Straight Talk now offers 5GB of high speed data on the $45 and $60 unlimited plans
Straight Talk has increased the amount of high speed data that it offers on the $45 unlimited and the $60 unlimited international plans. Straight Talk now offers 5GB of high speed data instead of 3GB without changing the cost of the plans. When high speed data allotment is reached, data speeds are throttled to 2G which is something around 64 Kbps in Straight Talk’s case. Majority of other prepaid carriers throttle their data to approximately 128 Kbps when high speed data is used up.
The carrier has been offering 3GB of high speed data since April 2014 on all of its monthly unlimited plans only to recently start offering 5GB of high speed data per month only to its Bring Your Own Device (BYOD) customers. Fortunately for all, that’s not the case anymore and now all Straight Talk unlimited plan users can enjoy increased high speed data.
On its website, Straight Talk warns customers that high speed data increase from 3GB to 5GB may not be reflected right away on packaging and airtime cards but that customers will receive confirmation that they can now use 5GB of high speed data per month on the $45 and the $60 unlimited plans.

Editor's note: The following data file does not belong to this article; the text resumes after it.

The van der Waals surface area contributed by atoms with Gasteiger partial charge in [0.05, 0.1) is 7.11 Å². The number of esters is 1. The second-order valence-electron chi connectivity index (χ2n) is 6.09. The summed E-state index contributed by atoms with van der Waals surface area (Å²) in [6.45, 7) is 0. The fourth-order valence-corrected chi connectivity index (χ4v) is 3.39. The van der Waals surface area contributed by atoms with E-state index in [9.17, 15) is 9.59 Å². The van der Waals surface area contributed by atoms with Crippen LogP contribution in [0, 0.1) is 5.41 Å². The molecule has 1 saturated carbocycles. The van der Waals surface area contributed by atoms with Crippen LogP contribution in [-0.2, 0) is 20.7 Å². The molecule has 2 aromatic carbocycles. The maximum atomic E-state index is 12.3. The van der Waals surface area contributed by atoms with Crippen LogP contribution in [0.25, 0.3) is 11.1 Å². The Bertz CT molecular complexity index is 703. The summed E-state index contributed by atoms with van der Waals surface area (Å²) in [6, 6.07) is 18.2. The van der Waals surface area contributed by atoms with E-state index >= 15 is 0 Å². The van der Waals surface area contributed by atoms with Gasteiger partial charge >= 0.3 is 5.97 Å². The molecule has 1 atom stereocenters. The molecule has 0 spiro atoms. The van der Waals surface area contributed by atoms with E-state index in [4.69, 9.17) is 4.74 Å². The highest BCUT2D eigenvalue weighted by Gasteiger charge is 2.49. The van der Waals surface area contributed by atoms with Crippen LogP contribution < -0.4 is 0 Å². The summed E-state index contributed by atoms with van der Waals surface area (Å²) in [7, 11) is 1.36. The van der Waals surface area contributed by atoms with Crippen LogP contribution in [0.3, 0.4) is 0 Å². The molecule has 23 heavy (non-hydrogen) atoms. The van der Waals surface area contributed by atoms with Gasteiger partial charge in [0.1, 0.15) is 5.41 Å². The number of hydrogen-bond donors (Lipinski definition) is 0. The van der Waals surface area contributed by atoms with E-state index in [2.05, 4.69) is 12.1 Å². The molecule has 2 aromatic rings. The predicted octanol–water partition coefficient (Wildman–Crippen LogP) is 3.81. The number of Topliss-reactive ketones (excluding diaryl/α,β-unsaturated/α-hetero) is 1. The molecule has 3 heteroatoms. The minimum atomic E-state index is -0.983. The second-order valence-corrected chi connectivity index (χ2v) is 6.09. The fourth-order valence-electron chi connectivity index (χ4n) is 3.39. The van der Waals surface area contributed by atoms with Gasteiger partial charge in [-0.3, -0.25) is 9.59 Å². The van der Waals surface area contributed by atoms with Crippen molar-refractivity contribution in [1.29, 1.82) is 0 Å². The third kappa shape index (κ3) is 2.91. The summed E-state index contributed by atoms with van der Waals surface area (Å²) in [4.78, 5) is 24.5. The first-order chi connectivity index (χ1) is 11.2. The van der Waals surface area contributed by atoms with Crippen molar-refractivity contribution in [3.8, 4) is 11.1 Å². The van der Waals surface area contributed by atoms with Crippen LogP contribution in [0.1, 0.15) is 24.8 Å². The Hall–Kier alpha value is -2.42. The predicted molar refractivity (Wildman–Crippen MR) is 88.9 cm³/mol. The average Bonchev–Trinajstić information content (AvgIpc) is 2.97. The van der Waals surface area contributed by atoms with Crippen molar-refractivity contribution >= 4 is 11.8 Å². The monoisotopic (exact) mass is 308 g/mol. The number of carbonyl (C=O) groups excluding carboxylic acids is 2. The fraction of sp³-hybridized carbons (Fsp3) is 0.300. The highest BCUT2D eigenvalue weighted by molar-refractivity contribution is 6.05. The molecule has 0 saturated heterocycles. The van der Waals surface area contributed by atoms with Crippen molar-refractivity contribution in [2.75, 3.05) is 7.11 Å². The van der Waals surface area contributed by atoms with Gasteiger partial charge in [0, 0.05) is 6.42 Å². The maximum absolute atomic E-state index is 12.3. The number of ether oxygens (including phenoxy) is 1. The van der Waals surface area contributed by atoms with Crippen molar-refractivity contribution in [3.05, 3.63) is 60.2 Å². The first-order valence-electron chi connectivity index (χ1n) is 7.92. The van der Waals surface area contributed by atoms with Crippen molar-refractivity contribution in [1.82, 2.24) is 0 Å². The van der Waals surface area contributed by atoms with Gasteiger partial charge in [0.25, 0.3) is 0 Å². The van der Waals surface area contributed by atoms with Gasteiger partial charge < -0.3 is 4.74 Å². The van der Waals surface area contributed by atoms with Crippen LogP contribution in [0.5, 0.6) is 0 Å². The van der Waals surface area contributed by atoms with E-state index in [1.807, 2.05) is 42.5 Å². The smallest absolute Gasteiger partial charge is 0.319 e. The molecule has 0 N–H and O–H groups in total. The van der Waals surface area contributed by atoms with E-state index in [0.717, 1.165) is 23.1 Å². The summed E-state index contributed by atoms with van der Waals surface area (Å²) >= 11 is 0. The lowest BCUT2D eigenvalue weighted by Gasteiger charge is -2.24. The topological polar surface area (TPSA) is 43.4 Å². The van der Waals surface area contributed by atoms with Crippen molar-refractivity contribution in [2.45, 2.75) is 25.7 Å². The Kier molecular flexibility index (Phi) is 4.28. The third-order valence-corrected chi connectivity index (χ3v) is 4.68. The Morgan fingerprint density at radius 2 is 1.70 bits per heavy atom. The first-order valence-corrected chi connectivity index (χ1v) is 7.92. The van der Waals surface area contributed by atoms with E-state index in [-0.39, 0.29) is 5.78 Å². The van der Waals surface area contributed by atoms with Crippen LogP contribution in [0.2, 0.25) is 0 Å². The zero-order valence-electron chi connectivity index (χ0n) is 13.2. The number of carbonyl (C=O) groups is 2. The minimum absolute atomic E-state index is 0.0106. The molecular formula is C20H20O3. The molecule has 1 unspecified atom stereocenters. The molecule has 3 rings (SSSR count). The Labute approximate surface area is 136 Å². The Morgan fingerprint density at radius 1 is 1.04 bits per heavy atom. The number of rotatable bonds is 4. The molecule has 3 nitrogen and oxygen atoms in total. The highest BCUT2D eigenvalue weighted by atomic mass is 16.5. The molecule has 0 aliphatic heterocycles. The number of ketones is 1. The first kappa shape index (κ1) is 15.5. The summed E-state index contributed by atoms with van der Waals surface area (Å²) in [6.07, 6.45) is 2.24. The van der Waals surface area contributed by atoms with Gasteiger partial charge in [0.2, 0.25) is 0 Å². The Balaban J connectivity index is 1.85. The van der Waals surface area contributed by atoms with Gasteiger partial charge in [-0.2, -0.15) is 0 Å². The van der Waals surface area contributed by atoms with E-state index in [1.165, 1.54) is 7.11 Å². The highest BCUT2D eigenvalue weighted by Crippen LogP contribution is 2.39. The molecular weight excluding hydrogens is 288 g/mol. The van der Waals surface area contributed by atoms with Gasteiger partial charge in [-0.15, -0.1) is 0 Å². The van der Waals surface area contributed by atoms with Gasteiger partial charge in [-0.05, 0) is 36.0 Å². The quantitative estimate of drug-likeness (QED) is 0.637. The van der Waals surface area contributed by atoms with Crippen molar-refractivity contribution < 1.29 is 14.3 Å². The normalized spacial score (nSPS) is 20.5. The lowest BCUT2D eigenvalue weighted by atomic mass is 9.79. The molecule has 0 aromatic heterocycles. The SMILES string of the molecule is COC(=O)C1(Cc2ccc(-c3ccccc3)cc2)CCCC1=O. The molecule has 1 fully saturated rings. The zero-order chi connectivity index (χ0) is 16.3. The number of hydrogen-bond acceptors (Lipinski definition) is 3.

After the change, Straight Talk unlimited service offers:
- $45 unlimited plan – unlimited talk, text and data with first 5GB at high speeds
- $60 unlimited plan – unlimited talk, text and data with first 5GB at high speeds, unlimited mobile to mobile calls to Mexico, unlimited calls to 15 unique international landline numbers per month in 37 countries and international calling to landline and mobile numbers in Canada, China and India.
Straight Talk is providing service on all four major networks, Verizon, AT&T, Sprint and T-Mobile just like Expo Mobile has started doing recently. However, unlike Expo Mobile that has different plans for each network, Straight Talk is offering the same service plans for all four networks. Red Pocket used to be like Expo Mobile but it has stopped offering T-Mobile-based service recently.
Source: Straight Talk